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Re: MLA-30 active loop antenna
« Reply #11 on: December 11, 2020, 03:59:42 pm »
When the Temperature allow I put my MLA-30 outside and the Cable goes truth the open door and I use the stock Bias-T. In my case the work good for my perspective. I could not see anything who produce a lot of noise. I would like try some better Bias-T. Is there someone who is recommend?
I dont have any Solder Iron or Power Supply or anything elese. So it must be fool proof.
Thanks

Are you using it with an SDR ? And if so, which one ? I'm asking since some SDR units offer a builtin bias-tee option, in such a case you may connect the coax coming from the loop directly to the SDR SMA (keeping out of the combo the bias-tee box and the additional coax) and power the MLA-30 preamp using the SDR bias-tee voltage, that will be 5V, so lower than the original 12V, so gain will be lower, but the preamp will still work and noise floor will be lower

[edit]

also, in the spite of "better than nothing", consider adding to the MLA-30 coax some chokes, those may either be wound on a toroid using the coax or you may buy some snap-on chokes and add them to the coax, in such a second case, group the chokes together (a group will be at less 6 chokes, more is better) and use some tape to keep them tight together; those will help taming the noise picked up by the "not so good" coax which comes with the MLA-30, then you may also consider replacing the original thin wire loop with a fatter one (or even a piece of copper pipe)

« Last Edit: December 11, 2020, 04:45:57 pm by A.Z. »
 

Offline vinlove

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Re: MLA-30 active loop antenna
« Reply #12 on: December 11, 2020, 05:05:07 pm »
I am feeding the MLA30+ with a rechargeable phone battery 5V DC, instead of wall wart psu, and it is already making big improvement in noise.
Problem is that, the battery must be recharged when runs out. And when the voltage drops, the reception goes abnormal.
 

Offline A.Z.

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Re: MLA-30 active loop antenna
« Reply #13 on: December 11, 2020, 05:21:34 pm »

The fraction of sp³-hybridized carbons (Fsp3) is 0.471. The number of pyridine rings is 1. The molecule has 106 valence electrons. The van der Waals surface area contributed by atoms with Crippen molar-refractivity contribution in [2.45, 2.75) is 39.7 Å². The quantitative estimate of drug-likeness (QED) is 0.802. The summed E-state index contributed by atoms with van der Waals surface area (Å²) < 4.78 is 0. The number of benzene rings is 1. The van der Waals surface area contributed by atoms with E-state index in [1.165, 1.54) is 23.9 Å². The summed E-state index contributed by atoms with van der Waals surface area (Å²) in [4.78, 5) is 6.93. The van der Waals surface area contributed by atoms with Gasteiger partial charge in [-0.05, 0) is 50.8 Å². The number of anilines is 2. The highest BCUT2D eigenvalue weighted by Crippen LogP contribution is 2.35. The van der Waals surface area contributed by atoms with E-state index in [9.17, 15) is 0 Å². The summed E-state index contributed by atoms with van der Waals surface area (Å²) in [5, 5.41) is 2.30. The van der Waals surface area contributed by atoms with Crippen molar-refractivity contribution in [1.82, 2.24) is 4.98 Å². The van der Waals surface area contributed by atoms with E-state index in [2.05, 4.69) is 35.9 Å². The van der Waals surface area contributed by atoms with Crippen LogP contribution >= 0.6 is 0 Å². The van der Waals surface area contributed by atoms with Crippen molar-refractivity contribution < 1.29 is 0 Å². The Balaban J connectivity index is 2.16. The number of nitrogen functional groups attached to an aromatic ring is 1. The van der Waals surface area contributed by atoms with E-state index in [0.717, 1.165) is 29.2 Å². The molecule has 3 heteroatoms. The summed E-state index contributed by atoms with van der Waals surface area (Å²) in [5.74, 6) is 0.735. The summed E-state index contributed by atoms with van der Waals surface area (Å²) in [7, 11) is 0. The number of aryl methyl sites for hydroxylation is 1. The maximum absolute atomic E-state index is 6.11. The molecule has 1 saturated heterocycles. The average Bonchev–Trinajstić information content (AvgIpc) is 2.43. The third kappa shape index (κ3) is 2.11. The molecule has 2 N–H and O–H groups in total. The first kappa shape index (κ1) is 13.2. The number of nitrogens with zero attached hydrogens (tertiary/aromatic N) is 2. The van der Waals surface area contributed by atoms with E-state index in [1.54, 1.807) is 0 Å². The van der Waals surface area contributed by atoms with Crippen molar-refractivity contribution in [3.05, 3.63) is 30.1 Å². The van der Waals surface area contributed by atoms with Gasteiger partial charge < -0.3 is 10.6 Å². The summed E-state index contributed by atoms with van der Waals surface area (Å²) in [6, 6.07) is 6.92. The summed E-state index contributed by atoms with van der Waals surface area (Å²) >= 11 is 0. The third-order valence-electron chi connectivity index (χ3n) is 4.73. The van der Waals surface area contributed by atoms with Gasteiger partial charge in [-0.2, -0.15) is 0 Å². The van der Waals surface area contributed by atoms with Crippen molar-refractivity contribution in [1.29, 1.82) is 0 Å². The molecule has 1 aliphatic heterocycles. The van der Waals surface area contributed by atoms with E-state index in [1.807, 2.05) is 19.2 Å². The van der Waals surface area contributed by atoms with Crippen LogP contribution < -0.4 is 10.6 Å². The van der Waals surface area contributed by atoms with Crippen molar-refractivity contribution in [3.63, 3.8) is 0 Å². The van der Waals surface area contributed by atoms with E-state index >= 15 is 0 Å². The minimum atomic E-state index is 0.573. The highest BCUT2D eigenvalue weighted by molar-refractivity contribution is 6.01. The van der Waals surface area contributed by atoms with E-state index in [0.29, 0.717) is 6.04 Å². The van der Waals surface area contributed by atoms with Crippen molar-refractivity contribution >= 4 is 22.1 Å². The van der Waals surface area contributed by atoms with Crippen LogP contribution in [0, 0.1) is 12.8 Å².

a battery is for sure better than a noisy power supply or phone charger, but the voltage multiplier inside the bias tee will stll be introducing noise
 

Offline Lord of nothing

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Re: MLA-30 active loop antenna
« Reply #14 on: December 11, 2020, 06:31:13 pm »
How about a bigger PSU like I use for CB Radio?
Like such: https://www.conrad.at/de/p/voltcraft-fsp-1122-labornetzgeraet-festspannung-12-v-dc-2-a-25-w-anzahl-ausgaenge-1-x-511410.html
I dont know what the internally use and how good the are but for my CB Radio it work good.
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Offline A.Z.

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Re: MLA-30 active loop antenna
« Reply #15 on: December 11, 2020, 06:53:22 pm »
that seems to be a stabilized (non switching) unit, and may fit well, but you will need to modify the bias tee unit as I wrote
 

Offline vinlove

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Re: MLA-30 active loop antenna
« Reply #16 on: December 12, 2020, 08:36:20 pm »
Blimey, just found that my SDRPlay RSP1A has a BIA-T function built-in. It can be switched on the SDRUno software.
When connected with MLA30, the BIAS-T of RSP1A works, and it works very well.  Noise is well down, and signal is up.

I didn't know that before, because I got the RSP1A without any documentation, because it was cheap used one.
Thanks to this thread, I found it has the facility and I don't have to modify or upgrade the MLA30 noisy BIAS-T.  :-+ :phew:

If you use SDR, then check if it supports BIAS-T function built in. If it does, then you save time and money and effort for modding noisy BIAS-T of MLA30.
« Last Edit: December 12, 2020, 08:38:09 pm by vinlove »
 

Offline A.Z.

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Re: MLA-30 active loop antenna
« Reply #17 on: December 12, 2020, 09:13:56 pm »
five volts
 

Offline vinlove

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Re: MLA-30 active loop antenna
« Reply #18 on: December 12, 2020, 09:27:58 pm »
yup. but seems work.
When BIAS-T is switched off from SDRUno, there is no reception.
When switched on, MLA30 is operational with good signals.